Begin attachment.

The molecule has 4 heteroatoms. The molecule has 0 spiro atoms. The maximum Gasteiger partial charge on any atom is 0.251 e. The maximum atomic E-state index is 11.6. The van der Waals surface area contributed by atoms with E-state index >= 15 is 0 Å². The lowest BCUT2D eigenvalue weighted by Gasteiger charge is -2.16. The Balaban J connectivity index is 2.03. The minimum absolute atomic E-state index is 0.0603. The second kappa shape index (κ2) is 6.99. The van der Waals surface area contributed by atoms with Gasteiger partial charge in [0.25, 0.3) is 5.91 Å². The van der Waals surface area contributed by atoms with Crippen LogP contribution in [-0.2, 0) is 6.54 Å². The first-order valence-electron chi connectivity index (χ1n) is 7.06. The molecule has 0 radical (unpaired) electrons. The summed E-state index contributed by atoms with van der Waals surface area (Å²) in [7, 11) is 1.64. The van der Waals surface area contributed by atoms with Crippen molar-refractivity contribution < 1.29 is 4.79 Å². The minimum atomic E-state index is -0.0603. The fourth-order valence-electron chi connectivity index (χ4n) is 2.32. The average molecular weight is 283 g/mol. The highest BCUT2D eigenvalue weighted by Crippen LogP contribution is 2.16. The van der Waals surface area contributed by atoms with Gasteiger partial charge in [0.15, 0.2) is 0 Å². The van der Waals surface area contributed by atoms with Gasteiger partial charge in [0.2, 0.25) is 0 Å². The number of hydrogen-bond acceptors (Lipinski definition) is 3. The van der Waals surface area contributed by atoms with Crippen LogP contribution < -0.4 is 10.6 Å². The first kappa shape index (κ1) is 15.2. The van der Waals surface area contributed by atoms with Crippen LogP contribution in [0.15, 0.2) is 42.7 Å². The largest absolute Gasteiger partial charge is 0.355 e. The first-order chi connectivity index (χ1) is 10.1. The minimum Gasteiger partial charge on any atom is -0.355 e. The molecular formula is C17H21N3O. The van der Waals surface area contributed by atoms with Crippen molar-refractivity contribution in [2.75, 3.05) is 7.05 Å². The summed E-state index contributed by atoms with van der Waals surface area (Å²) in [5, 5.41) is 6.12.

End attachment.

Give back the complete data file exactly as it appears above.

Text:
The molecule has 4 heteroatoms. The molecule has 0 spiro atoms. The maximum Gasteiger partial charge on any atom is 0.251 e. The maximum atomic E-state index is 11.6. The van der Waals surface area contributed by atoms with E-state index >= 15 is 0 Å². The lowest BCUT2D eigenvalue weighted by Gasteiger charge is -2.16. The Balaban J connectivity index is 2.03. The minimum absolute atomic E-state index is 0.0603. The second kappa shape index (κ2) is 6.99. The van der Waals surface area contributed by atoms with Gasteiger partial charge in [0.25, 0.3) is 5.91 Å². The van der Waals surface area contributed by atoms with Crippen LogP contribution in [-0.2, 0) is 6.54 Å². The first-order valence-electron chi connectivity index (χ1n) is 7.06. The molecule has 0 radical (unpaired) electrons. The summed E-state index contributed by atoms with van der Waals surface area (Å²) in [7, 11) is 1.64. The van der Waals surface area contributed by atoms with Crippen molar-refractivity contribution < 1.29 is 4.79 Å². The minimum atomic E-state index is -0.0603. The fourth-order valence-electron chi connectivity index (χ4n) is 2.32. The average molecular weight is 283 g/mol. The highest BCUT2D eigenvalue weighted by Crippen LogP contribution is 2.16. The van der Waals surface area contributed by atoms with Gasteiger partial charge in [0.15, 0.2) is 0 Å². The van der Waals surface area contributed by atoms with Gasteiger partial charge in [0.2, 0.25) is 0 Å². The number of hydrogen-bond acceptors (Lipinski definition) is 3. The van der Waals surface area contributed by atoms with Crippen LogP contribution < -0.4 is 10.6 Å². The first kappa shape index (κ1) is 15.2. The van der Waals surface area contributed by atoms with Crippen LogP contribution in [0.15, 0.2) is 42.7 Å². The largest absolute Gasteiger partial charge is 0.355 e. The first-order chi connectivity index (χ1) is 10.1. The minimum Gasteiger partial charge on any atom is -0.355 e. The molecular formula is C17H21N3O. The van der Waals surface area contributed by atoms with Crippen molar-refractivity contribution in [2.75, 3.05) is 7.05 Å². The summed E-state index contributed by atoms with van der Waals surface area (Å²) in [5, 5.41) is 6.12.